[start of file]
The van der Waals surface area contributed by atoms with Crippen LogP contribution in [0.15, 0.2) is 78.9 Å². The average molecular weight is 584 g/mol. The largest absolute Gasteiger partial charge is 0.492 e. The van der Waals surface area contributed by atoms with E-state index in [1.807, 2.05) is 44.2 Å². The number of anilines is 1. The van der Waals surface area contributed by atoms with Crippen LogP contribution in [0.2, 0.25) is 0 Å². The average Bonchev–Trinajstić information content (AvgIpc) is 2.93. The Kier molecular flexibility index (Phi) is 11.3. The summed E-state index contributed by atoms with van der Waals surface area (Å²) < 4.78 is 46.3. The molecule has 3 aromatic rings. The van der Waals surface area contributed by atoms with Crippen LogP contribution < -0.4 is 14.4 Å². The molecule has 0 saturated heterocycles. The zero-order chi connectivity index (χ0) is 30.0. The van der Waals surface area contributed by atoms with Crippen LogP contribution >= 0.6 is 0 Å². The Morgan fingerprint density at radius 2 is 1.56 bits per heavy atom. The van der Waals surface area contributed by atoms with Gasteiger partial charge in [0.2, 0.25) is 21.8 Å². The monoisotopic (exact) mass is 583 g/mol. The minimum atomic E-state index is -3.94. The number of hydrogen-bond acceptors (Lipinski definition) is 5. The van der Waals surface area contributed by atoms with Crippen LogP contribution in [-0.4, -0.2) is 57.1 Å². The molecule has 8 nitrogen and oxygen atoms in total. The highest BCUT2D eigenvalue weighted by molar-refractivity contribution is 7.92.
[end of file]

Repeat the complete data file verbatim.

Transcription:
The van der Waals surface area contributed by atoms with Crippen LogP contribution in [0.15, 0.2) is 78.9 Å². The average molecular weight is 584 g/mol. The largest absolute Gasteiger partial charge is 0.492 e. The van der Waals surface area contributed by atoms with E-state index in [1.807, 2.05) is 44.2 Å². The number of anilines is 1. The van der Waals surface area contributed by atoms with Crippen LogP contribution in [0.2, 0.25) is 0 Å². The average Bonchev–Trinajstić information content (AvgIpc) is 2.93. The Kier molecular flexibility index (Phi) is 11.3. The summed E-state index contributed by atoms with van der Waals surface area (Å²) < 4.78 is 46.3. The molecule has 3 aromatic rings. The van der Waals surface area contributed by atoms with Crippen LogP contribution < -0.4 is 14.4 Å². The molecule has 0 saturated heterocycles. The zero-order chi connectivity index (χ0) is 30.0. The van der Waals surface area contributed by atoms with Crippen LogP contribution >= 0.6 is 0 Å². The Morgan fingerprint density at radius 2 is 1.56 bits per heavy atom. The van der Waals surface area contributed by atoms with Gasteiger partial charge in [0.2, 0.25) is 21.8 Å². The monoisotopic (exact) mass is 583 g/mol. The minimum atomic E-state index is -3.94. The number of hydrogen-bond acceptors (Lipinski definition) is 5. The van der Waals surface area contributed by atoms with Crippen LogP contribution in [-0.4, -0.2) is 57.1 Å². The molecule has 8 nitrogen and oxygen atoms in total. The highest BCUT2D eigenvalue weighted by molar-refractivity contribution is 7.92.